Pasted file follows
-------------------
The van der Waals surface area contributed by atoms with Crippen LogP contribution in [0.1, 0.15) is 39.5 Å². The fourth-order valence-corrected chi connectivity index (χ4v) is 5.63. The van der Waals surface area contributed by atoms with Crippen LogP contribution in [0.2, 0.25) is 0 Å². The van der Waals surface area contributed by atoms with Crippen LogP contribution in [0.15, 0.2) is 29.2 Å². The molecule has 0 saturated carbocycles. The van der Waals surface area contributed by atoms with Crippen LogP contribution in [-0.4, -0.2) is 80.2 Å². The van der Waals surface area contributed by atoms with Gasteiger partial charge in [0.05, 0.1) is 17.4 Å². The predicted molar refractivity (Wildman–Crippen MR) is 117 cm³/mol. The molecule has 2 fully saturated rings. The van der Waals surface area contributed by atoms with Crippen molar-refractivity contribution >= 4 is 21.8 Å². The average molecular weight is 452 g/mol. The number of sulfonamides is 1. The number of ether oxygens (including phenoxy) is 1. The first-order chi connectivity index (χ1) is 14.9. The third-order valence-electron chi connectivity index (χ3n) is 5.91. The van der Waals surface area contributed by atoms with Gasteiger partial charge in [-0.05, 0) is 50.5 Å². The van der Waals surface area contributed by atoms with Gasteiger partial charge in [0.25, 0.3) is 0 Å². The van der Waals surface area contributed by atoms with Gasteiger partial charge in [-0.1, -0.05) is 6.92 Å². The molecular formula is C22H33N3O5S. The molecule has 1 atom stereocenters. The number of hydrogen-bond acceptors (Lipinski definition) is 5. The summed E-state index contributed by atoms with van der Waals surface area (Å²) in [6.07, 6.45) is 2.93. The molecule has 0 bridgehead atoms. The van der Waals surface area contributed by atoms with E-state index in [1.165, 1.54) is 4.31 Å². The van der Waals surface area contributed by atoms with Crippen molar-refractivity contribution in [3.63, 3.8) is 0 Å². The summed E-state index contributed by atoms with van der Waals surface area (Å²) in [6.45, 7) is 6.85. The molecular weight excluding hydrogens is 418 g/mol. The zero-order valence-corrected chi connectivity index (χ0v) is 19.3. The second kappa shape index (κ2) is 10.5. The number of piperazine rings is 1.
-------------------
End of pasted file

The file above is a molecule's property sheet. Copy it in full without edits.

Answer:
The van der Waals surface area contributed by atoms with Crippen LogP contribution in [0.1, 0.15) is 39.5 Å². The fourth-order valence-corrected chi connectivity index (χ4v) is 5.63. The van der Waals surface area contributed by atoms with Crippen LogP contribution in [0.2, 0.25) is 0 Å². The van der Waals surface area contributed by atoms with Crippen LogP contribution in [0.15, 0.2) is 29.2 Å². The molecule has 0 saturated carbocycles. The van der Waals surface area contributed by atoms with Crippen LogP contribution in [-0.4, -0.2) is 80.2 Å². The van der Waals surface area contributed by atoms with Gasteiger partial charge in [0.05, 0.1) is 17.4 Å². The predicted molar refractivity (Wildman–Crippen MR) is 117 cm³/mol. The molecule has 2 fully saturated rings. The van der Waals surface area contributed by atoms with Crippen molar-refractivity contribution >= 4 is 21.8 Å². The average molecular weight is 452 g/mol. The number of sulfonamides is 1. The number of ether oxygens (including phenoxy) is 1. The first-order chi connectivity index (χ1) is 14.9. The third-order valence-electron chi connectivity index (χ3n) is 5.91. The van der Waals surface area contributed by atoms with Gasteiger partial charge in [-0.05, 0) is 50.5 Å². The van der Waals surface area contributed by atoms with Gasteiger partial charge in [0.25, 0.3) is 0 Å². The van der Waals surface area contributed by atoms with Gasteiger partial charge in [-0.1, -0.05) is 6.92 Å². The molecular formula is C22H33N3O5S. The molecule has 1 atom stereocenters. The number of hydrogen-bond acceptors (Lipinski definition) is 5. The summed E-state index contributed by atoms with van der Waals surface area (Å²) in [6.07, 6.45) is 2.93. The molecule has 0 bridgehead atoms. The van der Waals surface area contributed by atoms with E-state index in [1.165, 1.54) is 4.31 Å². The van der Waals surface area contributed by atoms with Crippen molar-refractivity contribution in [3.63, 3.8) is 0 Å². The summed E-state index contributed by atoms with van der Waals surface area (Å²) in [6.45, 7) is 6.85. The molecular weight excluding hydrogens is 418 g/mol. The zero-order valence-corrected chi connectivity index (χ0v) is 19.3. The second kappa shape index (κ2) is 10.5. The number of piperazine rings is 1.